...that most of the volunteers had generated significantly greater muscular force while working at the musically equipped machines than the unmodified ones. They also had used less oxygen to generate that force and reported that their exertions had felt less strenuous. Their movements were also more smooth in general, resulting in a steadier flow of music.This suggests that:
A similar dynamic may have motivated early humans to whistle or hum while they hunted or tilled and later to raise their voices in song during barn raisings and other intense physical labor.The abstract of the work:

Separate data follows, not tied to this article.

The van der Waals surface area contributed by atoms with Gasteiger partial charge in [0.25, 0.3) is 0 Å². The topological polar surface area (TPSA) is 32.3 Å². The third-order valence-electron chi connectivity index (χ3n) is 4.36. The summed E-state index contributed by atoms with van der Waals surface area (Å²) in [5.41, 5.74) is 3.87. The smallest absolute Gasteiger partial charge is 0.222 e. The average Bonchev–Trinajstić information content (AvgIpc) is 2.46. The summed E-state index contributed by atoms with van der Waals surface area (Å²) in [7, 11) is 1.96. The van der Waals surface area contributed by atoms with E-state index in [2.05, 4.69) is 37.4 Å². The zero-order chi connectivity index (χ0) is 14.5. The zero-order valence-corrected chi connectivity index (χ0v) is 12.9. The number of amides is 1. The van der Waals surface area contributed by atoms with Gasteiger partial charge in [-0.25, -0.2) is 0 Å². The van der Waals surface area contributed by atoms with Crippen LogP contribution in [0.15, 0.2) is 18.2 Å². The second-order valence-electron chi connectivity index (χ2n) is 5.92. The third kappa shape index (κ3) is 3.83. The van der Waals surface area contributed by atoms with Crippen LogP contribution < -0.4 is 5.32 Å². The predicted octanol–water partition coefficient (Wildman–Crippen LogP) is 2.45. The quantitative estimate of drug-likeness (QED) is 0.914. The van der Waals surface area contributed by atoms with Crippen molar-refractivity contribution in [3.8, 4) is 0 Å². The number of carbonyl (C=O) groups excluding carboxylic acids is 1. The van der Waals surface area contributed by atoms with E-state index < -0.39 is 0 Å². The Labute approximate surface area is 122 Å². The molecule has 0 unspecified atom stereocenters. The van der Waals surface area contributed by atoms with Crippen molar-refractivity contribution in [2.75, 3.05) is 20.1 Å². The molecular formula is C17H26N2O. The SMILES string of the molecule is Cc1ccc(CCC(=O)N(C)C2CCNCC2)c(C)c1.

Here we present a data set demonstrating that musical agency greatly decreases the perceived exertion during strenuous activity. We believe these findings are a major contribution to how we consider the role of music in the emergence of human societies. Furthermore, these findings are timely because they crucially help to understand the therapeutic power of music, a scientific field about to unfold. Although one would expect this workout with musical feedback (jymmin') to be a rather unconventional and dimensionally constrained (each instrument one-dimensionally regulates a musical signal) way to experience musical agency, the experience of the performers suggests an intimate entwinement of ecstatic pleasure and exertion during the performance.